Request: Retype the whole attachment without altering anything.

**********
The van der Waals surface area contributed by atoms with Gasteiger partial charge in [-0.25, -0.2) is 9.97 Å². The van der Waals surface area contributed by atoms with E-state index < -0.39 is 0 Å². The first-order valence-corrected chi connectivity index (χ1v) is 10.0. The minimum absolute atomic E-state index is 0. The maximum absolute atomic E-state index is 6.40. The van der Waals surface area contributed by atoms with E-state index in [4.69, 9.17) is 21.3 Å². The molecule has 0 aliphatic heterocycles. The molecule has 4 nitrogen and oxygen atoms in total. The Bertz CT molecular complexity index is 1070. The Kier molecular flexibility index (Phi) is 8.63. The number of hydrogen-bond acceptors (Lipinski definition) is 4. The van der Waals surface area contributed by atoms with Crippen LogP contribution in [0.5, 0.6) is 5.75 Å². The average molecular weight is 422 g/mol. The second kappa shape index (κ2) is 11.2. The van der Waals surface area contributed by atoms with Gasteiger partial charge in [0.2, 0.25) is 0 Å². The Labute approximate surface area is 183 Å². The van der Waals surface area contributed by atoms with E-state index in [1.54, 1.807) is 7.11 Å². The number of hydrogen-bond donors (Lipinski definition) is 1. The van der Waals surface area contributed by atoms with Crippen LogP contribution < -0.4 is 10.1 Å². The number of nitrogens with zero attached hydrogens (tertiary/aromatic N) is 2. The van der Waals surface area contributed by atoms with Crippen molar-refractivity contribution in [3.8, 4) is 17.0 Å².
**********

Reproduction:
The van der Waals surface area contributed by atoms with Gasteiger partial charge in [-0.25, -0.2) is 9.97 Å². The van der Waals surface area contributed by atoms with E-state index < -0.39 is 0 Å². The first-order valence-corrected chi connectivity index (χ1v) is 10.0. The minimum absolute atomic E-state index is 0. The maximum absolute atomic E-state index is 6.40. The van der Waals surface area contributed by atoms with E-state index in [4.69, 9.17) is 21.3 Å². The molecule has 0 aliphatic heterocycles. The molecule has 4 nitrogen and oxygen atoms in total. The Bertz CT molecular complexity index is 1070. The Kier molecular flexibility index (Phi) is 8.63. The number of hydrogen-bond acceptors (Lipinski definition) is 4. The van der Waals surface area contributed by atoms with Crippen LogP contribution in [0.5, 0.6) is 5.75 Å². The average molecular weight is 422 g/mol. The second kappa shape index (κ2) is 11.2. The van der Waals surface area contributed by atoms with Gasteiger partial charge in [0.2, 0.25) is 0 Å². The Labute approximate surface area is 183 Å². The van der Waals surface area contributed by atoms with E-state index in [1.54, 1.807) is 7.11 Å². The number of hydrogen-bond donors (Lipinski definition) is 1. The van der Waals surface area contributed by atoms with Crippen LogP contribution < -0.4 is 10.1 Å². The number of nitrogens with zero attached hydrogens (tertiary/aromatic N) is 2. The van der Waals surface area contributed by atoms with Crippen molar-refractivity contribution in [3.8, 4) is 17.0 Å².